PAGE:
Pooja Bhatia / The New Leam
Language in India is an emotive issue linked to knowledge, culture and identity; this is what makes it a volatile issue. It is also linked to employment opportunities, access to public services and livelihood. Given such a scenario, the parliamentary panel’s recommendation to the HRD Ministry to make Hindi compulsory up to class 10 in all CBSE schools and KVs ( kendriya vidyalaya) is bound to rake up tensions in a multilingual, federal country like ours.
While the Constitution places an obligation upon the Centre to promote the spread and development of Hindi, it nowhere sanctions the use of force in doing so. India does not have any national language. Hindi has been assigned the status of an official language along with English as an associate official language to allay fears of the non-Hindi speaking states. This flexible arrangement has worked well for India’s linguistic diversity.
Equating Hindi (written in the Devnagri script) with Hindus and Hindustan vis-à-vis other regional languages reeks of majoritarian and anti-secular tendencies. C.N.Annadurai, a prominent face of the anti-Hindi agitation, had said in Parliament: “It is claimed that Hindi should be the common language because it is spoken by the majority. Why should we then claim the tiger as our national animal instead of the rat which is more numerous? Or the peacock as our national bird when the crow is more ubiquitous?”
Making Hindi compulsory till class 10 will widen the North-South divide with the southern states alleging Hindi chauvinism by the Centre. Hindi is seen as an imposition of the culture of the Hindi-speaking northern states on the culture of the non-Hindi speaking states. This homogenisation in the name of unification is equally threatening to the north-eastern states. Apart from culture, non-Hindi speakers feel burdened to learn an additional language along with their local language and English.
Hindi imposition also does injustice to other Indian languages like Braj, Bhojpuri, Maithili, Awadhi etc. that have been grudgingly reduced to mere dialects of Hindi. Speakers of some of these languages have for long been demanding an autonomous status, both linguistically and geographically. The government has a duty to promote all 22 languages listed in the Eighth Schedule, many of which suffer from neglect due to Hindi radicalisation.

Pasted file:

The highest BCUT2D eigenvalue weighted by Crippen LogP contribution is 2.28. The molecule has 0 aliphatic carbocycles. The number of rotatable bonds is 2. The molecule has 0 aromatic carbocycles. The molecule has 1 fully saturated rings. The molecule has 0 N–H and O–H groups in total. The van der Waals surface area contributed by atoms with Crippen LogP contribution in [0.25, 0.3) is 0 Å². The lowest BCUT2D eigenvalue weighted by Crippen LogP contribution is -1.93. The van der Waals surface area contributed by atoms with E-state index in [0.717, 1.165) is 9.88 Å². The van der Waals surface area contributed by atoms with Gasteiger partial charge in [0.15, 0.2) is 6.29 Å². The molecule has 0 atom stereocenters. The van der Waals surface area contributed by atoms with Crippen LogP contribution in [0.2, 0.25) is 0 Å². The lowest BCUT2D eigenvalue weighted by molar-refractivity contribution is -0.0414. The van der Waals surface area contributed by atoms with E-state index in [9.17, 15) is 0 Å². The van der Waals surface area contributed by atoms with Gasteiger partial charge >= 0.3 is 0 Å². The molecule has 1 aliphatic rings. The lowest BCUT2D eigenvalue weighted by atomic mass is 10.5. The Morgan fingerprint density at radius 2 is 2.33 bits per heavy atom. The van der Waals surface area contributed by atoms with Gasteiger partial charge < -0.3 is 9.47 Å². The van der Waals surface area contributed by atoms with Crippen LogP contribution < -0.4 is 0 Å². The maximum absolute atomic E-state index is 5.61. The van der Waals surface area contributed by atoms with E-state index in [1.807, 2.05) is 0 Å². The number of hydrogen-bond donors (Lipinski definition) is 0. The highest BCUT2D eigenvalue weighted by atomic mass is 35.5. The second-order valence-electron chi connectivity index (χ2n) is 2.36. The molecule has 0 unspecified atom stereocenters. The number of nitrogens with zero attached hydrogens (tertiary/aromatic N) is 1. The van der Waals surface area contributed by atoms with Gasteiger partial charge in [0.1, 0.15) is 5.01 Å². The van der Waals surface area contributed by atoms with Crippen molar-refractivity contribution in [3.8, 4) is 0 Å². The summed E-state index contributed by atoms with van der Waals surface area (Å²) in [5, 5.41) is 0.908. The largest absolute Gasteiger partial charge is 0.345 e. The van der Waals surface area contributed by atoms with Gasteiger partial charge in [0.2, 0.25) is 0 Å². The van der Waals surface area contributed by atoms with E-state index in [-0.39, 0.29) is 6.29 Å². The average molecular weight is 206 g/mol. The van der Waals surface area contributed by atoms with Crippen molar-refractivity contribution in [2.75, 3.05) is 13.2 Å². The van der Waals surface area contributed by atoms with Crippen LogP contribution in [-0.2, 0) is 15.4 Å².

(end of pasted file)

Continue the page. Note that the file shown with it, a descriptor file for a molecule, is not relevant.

Linguists have pointed out that the idea of a pure standard language- spoken over a larger area, having a unique script, perfect grammar and rich literary tradition- is a myth. Languages evolve overtime; codifying them kills their natural trajectory. A Sanskritized pan-India Hindi is itself a myth. Its regional variations and distinct local flavours curtail any such standardisation project.
India’s language policy must reflect the changing perceptions of its people, especially its youth. That English medium schools have more takers reveals the changing aspirations of the poor. Unlike political assertions of Hindi, in reality, people in the Hindi belt too equate English with education, progress, employment and upward mobility. What is needed is a liberal approach to the question of language. The CBSE’s recommendation of the three language formula- English and any two Indian languages – to be extended to classes 9 and 10, should be considered by the HRD Ministry. The government should build liberal institutions where scientific scholarship of various languages can flourish. The entertainment industry especially Bollywood, markets and organisations like the Dakshin Hindi Prachar Sabha have much greater potential to popularise Hindi than a militant policy that leaves little room for choice. It is high time governments understand that learning of any language is an exercise of personal choice based on its utility or affinity to the user. Singing a song together or learning a common language does not instill nationalism; celebrating diversity does. Many, not one, is the Indian way.